Widow recounts deadly robbery attack

Guyana Chronicle
January 21, 2003

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SHIREEN Khan, nursing bullet wounds, was yesterday trying to come to grips with the reality that her husband of 14 years, East Coast Demerara businessman, Ralph Bassoo, was no longer alive.

As friends and neighbours were putting up a shed for the wake, she recalled the horror of the daylight Sunday attack in which gunmen cold-bloodedly killed her husband as she watched.

Five heavily armed men, clad in bulletproof vests with 'Police' written on them, attacked the business premises at Lot 22, Better Hope South, where they terrorised the couple in a three minute ordeal before shooting Bassoo twice in the head at pointblank range.

They then fled in a car with a quantity of cash and jewellery.

Recounting the horrifying ordeal yesterday, Khan, 39, said she and her 44-year-old husband were at home at about 14:40 hrs.

The woman, who also sustained gunshot wounds when two bullets grazed her left leg, and was beaten by the bandits, said she was in the shop seconds before the men attacked.

She said she had noticed a dark grey car passing by shortly before but did not pay much attention to it and went inside.

"Immediately after I heard someone knocking at the counter and when I look out there was a man at the counter and he had a gun in his hand...he was looking at the shop and at the front door," the visibly shaken widow recalled.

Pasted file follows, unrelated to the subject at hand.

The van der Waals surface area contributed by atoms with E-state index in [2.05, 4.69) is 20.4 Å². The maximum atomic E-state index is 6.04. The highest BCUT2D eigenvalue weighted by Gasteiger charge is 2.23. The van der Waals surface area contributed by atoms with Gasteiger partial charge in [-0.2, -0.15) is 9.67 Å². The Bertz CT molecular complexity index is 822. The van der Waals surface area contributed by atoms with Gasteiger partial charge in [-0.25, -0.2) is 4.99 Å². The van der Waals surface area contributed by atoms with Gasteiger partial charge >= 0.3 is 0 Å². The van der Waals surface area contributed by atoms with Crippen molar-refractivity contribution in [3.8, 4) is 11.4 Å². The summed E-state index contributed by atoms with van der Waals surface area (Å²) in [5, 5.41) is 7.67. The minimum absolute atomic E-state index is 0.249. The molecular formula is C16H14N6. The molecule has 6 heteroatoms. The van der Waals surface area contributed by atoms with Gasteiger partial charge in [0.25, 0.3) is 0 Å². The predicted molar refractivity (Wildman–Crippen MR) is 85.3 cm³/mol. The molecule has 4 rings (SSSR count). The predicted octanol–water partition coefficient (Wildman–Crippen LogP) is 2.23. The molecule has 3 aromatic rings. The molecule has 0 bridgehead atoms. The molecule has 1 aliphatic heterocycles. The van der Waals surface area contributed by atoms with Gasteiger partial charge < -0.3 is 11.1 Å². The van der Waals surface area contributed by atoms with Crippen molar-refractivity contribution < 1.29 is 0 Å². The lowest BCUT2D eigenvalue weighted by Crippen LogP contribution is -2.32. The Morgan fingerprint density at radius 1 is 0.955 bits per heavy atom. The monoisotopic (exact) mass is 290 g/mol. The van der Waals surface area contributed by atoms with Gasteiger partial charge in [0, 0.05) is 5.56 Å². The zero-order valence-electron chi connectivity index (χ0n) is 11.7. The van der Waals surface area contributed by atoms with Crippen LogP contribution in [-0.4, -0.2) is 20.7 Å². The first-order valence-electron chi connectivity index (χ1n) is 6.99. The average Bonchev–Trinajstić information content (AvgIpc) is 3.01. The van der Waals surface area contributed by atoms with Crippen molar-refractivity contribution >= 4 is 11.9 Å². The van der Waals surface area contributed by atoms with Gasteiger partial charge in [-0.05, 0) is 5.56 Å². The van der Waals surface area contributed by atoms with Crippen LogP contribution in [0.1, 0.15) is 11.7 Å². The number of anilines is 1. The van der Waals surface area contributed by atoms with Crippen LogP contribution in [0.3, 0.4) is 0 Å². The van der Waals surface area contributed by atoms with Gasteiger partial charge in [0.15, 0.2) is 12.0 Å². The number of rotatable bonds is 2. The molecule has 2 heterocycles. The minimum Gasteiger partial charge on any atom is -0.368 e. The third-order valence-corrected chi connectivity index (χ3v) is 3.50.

Realising that it was a bandit, Khan said she dropped to the ground and crawled to a window where her bedroom is situated and tried to wake her husband who was sleeping.

"By the time I was doing that I could hear them opening the bolt on the front (grill) door and by then two men were already in the bedroom with guns," she said.

She said that by this time her husband was awake and the bandits accosted them outside the bedroom.

They herded them into the shop where they started to beat them and demand cash and jewellery and "the gun", she recounted.

Khan said the men were kicking her about the body and her husband asked them why were they still beating her since she had already given them all the money and jewellery.

The traumatised woman said one of the bandits told his accomplice in the shop "to shoot the f...ing man" which he did, at point blank range.

The bandits escaped with about $300,000 in jewellery and about $200,000 in cash, she said.

"I really don't know what to do right now. But I will carry on the business. I have to work, I have my son and we have to eat. It's not fair but that's life", she said.

The businessman's stepson, Christopher, 18, was attending a wedding in Enmore on the lower East Coast Demerara at the time of the attack.

The young man said he was informed about the tragedy by friends who had left Better Hope to go and get him in Enmore.

Christopher said his stepfather, with whom he had lived for some 14 years, was "a very good person...very kind, friendly and willing to assist anyone."

"He never trouble or hurt nobody. If anyone sick or something in the area, no matter if it's 1:00 o'clock in the morning, he is always willing to take them to the hospital," he recalled.

A neighbour said a bullet pierced a zinc sheet on the roof of a house about three yards away from the business place that the bandits attacked.

The neighbour said everything happened in about three minutes.

A witness said there were five bandits - four Afro-Guyanese, including one Rastafarian, and one Indo-Guyanese.

They were all wearing bulletproof vests with 'Police' written on them.

The Police were yesterday continuing investigations into the robbery/killing.

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